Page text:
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HRSD secures financing for SWIFT

The Hampton Roads Sanitation District has received a $225 million federal loan that will help pay for the first major water reuse program on the East Coast.

The Environmental Protection Agency’s Water Infrastructure Finance and Innovation Act loan, along with the Virginia Resources Authority and the Clean Water State Revolving Fund, will support the Sustainable Water Initiative for Tomorrow, which uses water reuse technologies to replenish the overdrawn Potomac aquifer, the largest source of groundwater in eastern Virginia.

The loan, announced Oct. 13 outside the HRSD Nansemond Treatment Plant and SWIFT Research Center in North Suffolk, is part of a $1.048 billion master loan agreement to support more than 40 water quality improvement projects over the next 13 years, the loan money coming at a 1.42% interest rate. The loans, by statute, are 49% of the $2.2 billion in project costs.

HRSD Commission chairman Rick Elofson said ratepayers would save $300 million in financing costs over the next 30 years of the loan.

HRSD submitted its letter of intent to apply for funding during the fiscal year 2019 funding round, according to EPA spokeswoman Molly Block. HRSD submitted its application March 27, and the loan closed Sept. 28.

EPA Administrator Andrew Wheeler said that with water scarcity a national issue, and with a growing city like Suffolk, 40 of the 50 U.S. states can expect a freshwater shortage in the next decade. With growth, he said, comes more demand for freshwater.

The projects are expected to improve the water quality of the Chesapeake Bay by cutting surface water discharge of treated wastewater, or effluent, by about 100 million gallons per day by 2032.

It will also supply a sustainable, and increased, source of groundwater to the Potomac aquifer, prevent saltwater contamination there and help mitigate land subsidence, which is a gradual settling or sudden sinking of the Earth’s surface due to aquifer withdrawals.

The SWIFT program has already taken more than 100 million gallons of sewage water and turned it into drinkable water, and it replenishes the Potomac aquifer by a million gallons per day. The program takes sewage water and treats it to drinking-water standards before injecting it into the underground aquifer to stop the ground from sinking.

In an interview, Wheeler said too much water is being taken from the Potomac aquifer, and it is causing a backfill of saltwater from the ocean. It is also causing land subsidence because the aquifer is getting too low. He said the work would restore the aquifer to provide eastern Virginia for future generations.

“What it will do is it will treat used water and then pump it back into the aquifer at a very deep depth in order to restore the size of the aquifer,” Wheeler said.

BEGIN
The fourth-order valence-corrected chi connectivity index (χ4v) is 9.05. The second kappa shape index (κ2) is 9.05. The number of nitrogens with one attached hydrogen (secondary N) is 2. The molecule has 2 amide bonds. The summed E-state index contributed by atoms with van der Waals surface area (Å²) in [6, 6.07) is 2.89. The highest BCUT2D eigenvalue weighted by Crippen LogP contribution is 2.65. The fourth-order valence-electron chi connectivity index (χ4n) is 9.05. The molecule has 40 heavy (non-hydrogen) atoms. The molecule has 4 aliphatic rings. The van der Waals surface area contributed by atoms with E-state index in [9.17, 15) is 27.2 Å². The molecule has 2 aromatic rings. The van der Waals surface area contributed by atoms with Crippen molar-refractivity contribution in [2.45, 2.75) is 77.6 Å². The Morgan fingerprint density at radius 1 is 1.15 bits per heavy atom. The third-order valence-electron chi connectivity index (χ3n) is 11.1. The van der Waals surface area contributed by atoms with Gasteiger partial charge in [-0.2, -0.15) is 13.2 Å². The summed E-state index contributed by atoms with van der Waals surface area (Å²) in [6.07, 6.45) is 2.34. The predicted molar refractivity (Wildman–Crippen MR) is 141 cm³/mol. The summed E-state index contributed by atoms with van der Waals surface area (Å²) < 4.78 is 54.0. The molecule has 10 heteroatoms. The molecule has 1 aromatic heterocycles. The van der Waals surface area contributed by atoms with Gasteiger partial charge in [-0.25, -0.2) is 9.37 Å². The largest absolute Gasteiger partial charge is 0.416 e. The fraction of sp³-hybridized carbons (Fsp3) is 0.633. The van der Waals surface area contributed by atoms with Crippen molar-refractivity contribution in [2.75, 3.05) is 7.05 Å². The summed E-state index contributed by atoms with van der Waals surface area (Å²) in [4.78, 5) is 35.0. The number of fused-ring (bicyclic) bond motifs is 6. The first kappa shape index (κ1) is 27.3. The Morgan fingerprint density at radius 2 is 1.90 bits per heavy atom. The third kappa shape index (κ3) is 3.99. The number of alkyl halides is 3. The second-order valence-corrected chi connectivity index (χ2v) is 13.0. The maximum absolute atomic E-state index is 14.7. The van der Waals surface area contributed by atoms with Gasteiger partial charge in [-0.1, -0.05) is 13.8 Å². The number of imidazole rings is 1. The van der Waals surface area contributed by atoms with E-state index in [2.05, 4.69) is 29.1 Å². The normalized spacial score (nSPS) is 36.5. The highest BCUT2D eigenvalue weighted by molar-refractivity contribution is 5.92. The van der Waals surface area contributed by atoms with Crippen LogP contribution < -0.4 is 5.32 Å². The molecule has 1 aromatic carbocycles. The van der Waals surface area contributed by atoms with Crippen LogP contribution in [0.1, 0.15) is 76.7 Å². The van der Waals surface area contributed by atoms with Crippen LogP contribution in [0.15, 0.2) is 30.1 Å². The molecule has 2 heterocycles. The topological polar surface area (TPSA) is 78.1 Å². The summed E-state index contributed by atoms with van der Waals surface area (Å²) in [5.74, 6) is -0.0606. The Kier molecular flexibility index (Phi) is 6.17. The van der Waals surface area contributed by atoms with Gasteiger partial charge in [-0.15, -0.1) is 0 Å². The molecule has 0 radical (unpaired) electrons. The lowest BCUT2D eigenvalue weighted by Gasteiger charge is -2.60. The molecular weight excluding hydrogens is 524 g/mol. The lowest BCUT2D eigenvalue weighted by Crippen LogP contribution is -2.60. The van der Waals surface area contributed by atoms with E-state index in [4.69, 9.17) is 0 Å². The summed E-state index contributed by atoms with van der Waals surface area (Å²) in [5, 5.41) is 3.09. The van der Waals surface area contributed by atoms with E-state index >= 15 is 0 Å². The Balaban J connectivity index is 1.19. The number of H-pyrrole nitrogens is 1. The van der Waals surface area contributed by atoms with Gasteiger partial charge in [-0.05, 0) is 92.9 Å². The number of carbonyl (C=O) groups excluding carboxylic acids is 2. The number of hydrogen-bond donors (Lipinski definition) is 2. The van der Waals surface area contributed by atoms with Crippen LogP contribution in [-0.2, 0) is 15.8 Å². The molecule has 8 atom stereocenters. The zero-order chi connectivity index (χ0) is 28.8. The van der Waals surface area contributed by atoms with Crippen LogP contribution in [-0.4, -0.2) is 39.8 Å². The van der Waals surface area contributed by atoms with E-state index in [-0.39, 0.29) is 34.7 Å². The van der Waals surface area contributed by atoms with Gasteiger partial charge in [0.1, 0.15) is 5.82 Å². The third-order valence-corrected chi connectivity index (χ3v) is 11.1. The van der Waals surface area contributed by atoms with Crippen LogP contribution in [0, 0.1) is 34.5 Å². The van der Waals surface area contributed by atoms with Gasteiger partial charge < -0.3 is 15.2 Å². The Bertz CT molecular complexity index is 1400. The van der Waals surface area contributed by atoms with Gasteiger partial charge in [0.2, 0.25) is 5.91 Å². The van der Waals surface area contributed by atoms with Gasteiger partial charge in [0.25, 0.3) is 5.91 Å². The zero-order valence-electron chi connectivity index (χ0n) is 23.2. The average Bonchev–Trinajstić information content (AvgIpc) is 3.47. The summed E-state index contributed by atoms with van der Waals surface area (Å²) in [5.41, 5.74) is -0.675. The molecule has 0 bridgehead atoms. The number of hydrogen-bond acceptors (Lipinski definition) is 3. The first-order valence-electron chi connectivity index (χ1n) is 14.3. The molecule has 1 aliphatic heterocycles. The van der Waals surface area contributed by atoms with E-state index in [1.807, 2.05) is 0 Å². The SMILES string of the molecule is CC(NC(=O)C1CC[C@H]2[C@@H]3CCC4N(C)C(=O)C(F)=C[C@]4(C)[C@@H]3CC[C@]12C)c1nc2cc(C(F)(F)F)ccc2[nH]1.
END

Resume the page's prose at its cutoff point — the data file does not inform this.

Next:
He compared it to what is happening in Israel, which recycles more than 85% of its water, while the U.S. recycles less than 20%.

“We need to do a much better job of recycling and reusing water,” Wheeler said.

A letter of intent that the HRSD filed in June 2019 with the EPA noted that the projects would include upgrades to existing wastewater treatment facilities, installing groundwater recharge and monitoring wells and building new SWIFT treatment and conveyance facilities.

About 20 projects across the HRSD service area, Wheeler said, would be a part of the first WIFIA loan that will go to building wells “to add high-quality water back into the stressed Potomac aquifer.”

Wheeler said the $225 million WIFIA loan will help finance roughly half of the $460 million in project costs, saving HRSD $72.4 million compared to typical market financing in this project phase. The project is expected to create more than 1,400 jobs.

He said the $1 billion master agreement would allow multiple WIFIA loans to be executed under a single agreement, which Wheeler noted would “increase efficiency, save everyone time and save ratepayers $300 million over the life of the loan.

This is the second WIFIA loan in as many years that targets improvements to the Chesapeake Bay. Last year, Baltimore received a loan for a new water sanitation project.

“This is a real win if you think about the benefits to the water aquifer, the benefits to the Chesapeake Bay, the billion-dollar master loan that we just committed to and the jobs that will result from this announcement,” Wheeler said.

The WIFIA loan program, created by Congress and beginning three years ago, is a way to finance large water infrastructure projects at below-market interest rates.

Wheeler termed the loan a way to get the last bit of financing for projects so they can begin construction.

“It’s not seed money to start a project,” Wheeler said. “This is the final financing amount that they need to get these projects ongoing.”